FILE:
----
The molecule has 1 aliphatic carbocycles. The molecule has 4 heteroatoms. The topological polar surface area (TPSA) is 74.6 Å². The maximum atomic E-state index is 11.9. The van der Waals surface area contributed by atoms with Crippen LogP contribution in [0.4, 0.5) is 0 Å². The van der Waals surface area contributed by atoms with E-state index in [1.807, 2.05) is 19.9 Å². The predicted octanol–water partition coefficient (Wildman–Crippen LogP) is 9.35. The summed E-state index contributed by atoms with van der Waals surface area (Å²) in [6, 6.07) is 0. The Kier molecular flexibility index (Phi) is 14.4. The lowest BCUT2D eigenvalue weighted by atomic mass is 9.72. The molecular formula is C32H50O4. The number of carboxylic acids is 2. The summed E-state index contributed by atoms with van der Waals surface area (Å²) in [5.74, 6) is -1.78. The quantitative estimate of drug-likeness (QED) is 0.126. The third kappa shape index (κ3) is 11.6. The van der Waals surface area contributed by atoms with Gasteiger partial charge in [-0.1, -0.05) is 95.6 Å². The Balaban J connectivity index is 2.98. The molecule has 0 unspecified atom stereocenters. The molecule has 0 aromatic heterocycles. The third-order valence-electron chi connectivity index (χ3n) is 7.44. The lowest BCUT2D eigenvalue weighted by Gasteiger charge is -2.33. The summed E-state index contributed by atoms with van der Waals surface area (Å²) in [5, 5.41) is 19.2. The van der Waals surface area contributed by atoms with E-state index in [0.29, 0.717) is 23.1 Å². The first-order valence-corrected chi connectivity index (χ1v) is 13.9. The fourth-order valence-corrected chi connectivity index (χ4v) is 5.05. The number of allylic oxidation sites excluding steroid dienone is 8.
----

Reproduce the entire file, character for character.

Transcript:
The molecule has 1 aliphatic carbocycles. The molecule has 4 heteroatoms. The topological polar surface area (TPSA) is 74.6 Å². The maximum atomic E-state index is 11.9. The van der Waals surface area contributed by atoms with Crippen LogP contribution in [0.4, 0.5) is 0 Å². The van der Waals surface area contributed by atoms with E-state index in [1.807, 2.05) is 19.9 Å². The predicted octanol–water partition coefficient (Wildman–Crippen LogP) is 9.35. The summed E-state index contributed by atoms with van der Waals surface area (Å²) in [6, 6.07) is 0. The Kier molecular flexibility index (Phi) is 14.4. The lowest BCUT2D eigenvalue weighted by atomic mass is 9.72. The molecular formula is C32H50O4. The number of carboxylic acids is 2. The summed E-state index contributed by atoms with van der Waals surface area (Å²) in [5.74, 6) is -1.78. The quantitative estimate of drug-likeness (QED) is 0.126. The third kappa shape index (κ3) is 11.6. The van der Waals surface area contributed by atoms with Gasteiger partial charge in [-0.1, -0.05) is 95.6 Å². The Balaban J connectivity index is 2.98. The molecule has 0 unspecified atom stereocenters. The molecule has 0 aromatic heterocycles. The third-order valence-electron chi connectivity index (χ3n) is 7.44. The lowest BCUT2D eigenvalue weighted by Gasteiger charge is -2.33. The summed E-state index contributed by atoms with van der Waals surface area (Å²) in [5, 5.41) is 19.2. The van der Waals surface area contributed by atoms with E-state index in [0.29, 0.717) is 23.1 Å². The first-order valence-corrected chi connectivity index (χ1v) is 13.9. The fourth-order valence-corrected chi connectivity index (χ4v) is 5.05. The number of allylic oxidation sites excluding steroid dienone is 8.